(OK, Michelle. Now it is time for your fact check. The US spends far more on health care than does any other country, and not because we have great care. No, in fact, US health care delivery is least able in the developed world to prevent death amenable to health care intervention. We spend far more (an average twice as much per capita) and are least able to do what health care delivery in the first world should be able to do. Yes, people who happen to be at a hospital’s door are legally able (or should be) to get urgent care. But only in the US (in the first world) do patients with real health care problems go without. Only in the US (in the first world) do we have gofundme accounts for necessary health care. Only in the US (in the first world) do we have bake sales to raise money for needed surgery and other care. Only in the US (in the first world) is the cost of health care the leading cause of personal bankruptcy. All this despite the FACT that we are paying more than $10,000 per person for health care, 2/3 from tax revenues. Mr. Kimmel has stated a fact: in the US it should not matter what a person has for an income, we all should get needed health care. And yet, despite the laws requiring urgent care, we Americans don’t all get needed care. Urgent care laws are not enough. We should recognize the FACT that health care in the US receives more support per capita from taxes than is true in any other nation in the world. Health care is not a commodity, it is a tax supported public good, more so in the US than anywhere in the world. It follows that medically necessary care in the US should be readily available to all.)
“This isn’t football,” Kimmel implored. “There are no teams. We are the team, it’s the United States. Don’t let their partisan squabbles divide us on something every decent person wants.” Kimmel implies that opposition to Obamacare-style insurance mandates is both un-American and indecent. Had he been less hysterical, he would have acknowledged that different health-care systems have pros and cons — and decent Americans can have legitimate differences of opinion on such matters.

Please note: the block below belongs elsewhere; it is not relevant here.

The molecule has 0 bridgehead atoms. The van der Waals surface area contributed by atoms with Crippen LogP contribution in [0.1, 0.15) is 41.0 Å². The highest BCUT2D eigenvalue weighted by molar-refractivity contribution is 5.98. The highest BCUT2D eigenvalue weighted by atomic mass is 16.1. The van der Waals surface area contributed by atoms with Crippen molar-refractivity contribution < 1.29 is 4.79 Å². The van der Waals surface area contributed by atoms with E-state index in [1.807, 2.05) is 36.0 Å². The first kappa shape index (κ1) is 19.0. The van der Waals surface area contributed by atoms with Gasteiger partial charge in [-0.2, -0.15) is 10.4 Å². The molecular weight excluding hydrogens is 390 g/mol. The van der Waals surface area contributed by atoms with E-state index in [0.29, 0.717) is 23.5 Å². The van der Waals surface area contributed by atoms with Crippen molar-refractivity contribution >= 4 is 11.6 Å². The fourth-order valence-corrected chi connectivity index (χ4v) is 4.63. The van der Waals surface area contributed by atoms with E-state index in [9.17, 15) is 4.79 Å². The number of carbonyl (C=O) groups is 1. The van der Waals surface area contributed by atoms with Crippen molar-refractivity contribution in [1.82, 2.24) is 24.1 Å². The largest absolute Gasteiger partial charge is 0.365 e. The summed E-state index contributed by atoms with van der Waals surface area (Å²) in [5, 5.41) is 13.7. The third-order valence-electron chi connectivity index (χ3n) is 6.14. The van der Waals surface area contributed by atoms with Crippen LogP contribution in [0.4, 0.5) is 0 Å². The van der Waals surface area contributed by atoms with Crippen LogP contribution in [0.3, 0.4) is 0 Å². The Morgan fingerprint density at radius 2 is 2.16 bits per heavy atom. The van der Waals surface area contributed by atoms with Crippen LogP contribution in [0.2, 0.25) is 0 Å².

(Partisan squabbles are playing havoc with American health care, even though there is no meaningful difference in the policy proposals from the two major political parties. Yes, decent Americans can have legitimate differences of opinion on how best to deliver health care. But, in fact, the majority of Americans share Mr. Kimmel’s stated beliefs. Most Americans accept that single payer health care is the best option for health care financing.)
In the land of make-believe, it would be wonderful if everyone had free access to the same high-quality care Kimmel and his family did at Cedars-Sinai and Children’s Hospital Los Angeles. In the real world, Obamacare plans have severely curtailed the number of doctors and hospitals that customers can use. Command-and-control regulations on guaranteed issue, community rating, and pre-existing conditions favored by Kimmel and company are driving up costs for everyone. Limited access to specialists and long waits have become the increasing norm — just like that other model of government-run health care, the Veterans Affairs system, where the despicable practice of “death by queuing” spiked under Obama. Moving toward a nationalized health system might play well with an emotion-driven late-night comedy audience. But sober observers know it would mean undermining America’s superior access to cutting-edge diagnosis, innovative treatment, top specialists and surgeons, technology, and drugs. Compassion without clear thinking is just a waste of Kleenex.
(Michelle, in your land of make-believe, America has superior access to cutting-edge diagnosis, innovative treatment, top specialists and surgeons, technology, and drugs. Not true now, and not ever the case because of market forces. American health care is good because of government support, beginning with the massive tax credits offered to the health insurance industry, the most wasteful health care financing mechanism ever invented. Health insurance in the US exists because of tax payer largesse. Without tax payer support, there would be no modern American health care system. What Americans have contributed to the development of clinical science has been done by public financing, not private. It is true that Obamacare is a failure, but that is due to its reliance on private health insurance as the mechanism for health financing. Republicans make the same mistake. The VA system is true socialized medicine. No one in the US is seriously proposing that the socialized medicine concept be used for all Americans. Single payer, the favored health system reform of the majority of Americans, calls for public financing (already and long since true) for private health care delivery. Death by queuing is exactly what happens in the pretend market based medical care promoted by both Ds and Rs. Except, for many people in the US, there is no queu to get into, they die without queuing.)
— Michelle Malkin is the host of “Michelle Malkin Investigates” on CRTV.com. Her e-mail address is [email protected].